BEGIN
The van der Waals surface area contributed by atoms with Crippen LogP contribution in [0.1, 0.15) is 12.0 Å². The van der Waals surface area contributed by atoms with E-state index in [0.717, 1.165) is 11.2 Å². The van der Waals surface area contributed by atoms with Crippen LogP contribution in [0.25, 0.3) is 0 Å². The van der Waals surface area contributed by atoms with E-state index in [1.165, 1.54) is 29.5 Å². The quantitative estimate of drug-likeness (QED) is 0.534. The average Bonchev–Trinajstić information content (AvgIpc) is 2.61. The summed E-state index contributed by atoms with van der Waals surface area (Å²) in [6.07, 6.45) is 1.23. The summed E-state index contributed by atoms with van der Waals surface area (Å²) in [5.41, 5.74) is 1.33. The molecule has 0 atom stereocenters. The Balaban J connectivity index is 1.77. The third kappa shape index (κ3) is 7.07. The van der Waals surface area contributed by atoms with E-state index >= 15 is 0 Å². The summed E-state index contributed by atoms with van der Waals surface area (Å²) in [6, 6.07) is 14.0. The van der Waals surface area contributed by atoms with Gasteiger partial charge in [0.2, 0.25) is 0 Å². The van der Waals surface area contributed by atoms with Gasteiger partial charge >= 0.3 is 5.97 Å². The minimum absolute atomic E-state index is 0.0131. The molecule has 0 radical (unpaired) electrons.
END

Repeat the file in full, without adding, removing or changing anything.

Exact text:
The van der Waals surface area contributed by atoms with Crippen LogP contribution in [0.1, 0.15) is 12.0 Å². The van der Waals surface area contributed by atoms with E-state index in [0.717, 1.165) is 11.2 Å². The van der Waals surface area contributed by atoms with Crippen LogP contribution in [0.25, 0.3) is 0 Å². The van der Waals surface area contributed by atoms with E-state index in [1.165, 1.54) is 29.5 Å². The quantitative estimate of drug-likeness (QED) is 0.534. The average Bonchev–Trinajstić information content (AvgIpc) is 2.61. The summed E-state index contributed by atoms with van der Waals surface area (Å²) in [6.07, 6.45) is 1.23. The summed E-state index contributed by atoms with van der Waals surface area (Å²) in [5.41, 5.74) is 1.33. The molecule has 0 atom stereocenters. The Balaban J connectivity index is 1.77. The third kappa shape index (κ3) is 7.07. The van der Waals surface area contributed by atoms with E-state index >= 15 is 0 Å². The summed E-state index contributed by atoms with van der Waals surface area (Å²) in [6, 6.07) is 14.0. The van der Waals surface area contributed by atoms with Gasteiger partial charge in [0.2, 0.25) is 0 Å². The van der Waals surface area contributed by atoms with Gasteiger partial charge >= 0.3 is 5.97 Å². The minimum absolute atomic E-state index is 0.0131. The molecule has 0 radical (unpaired) electrons.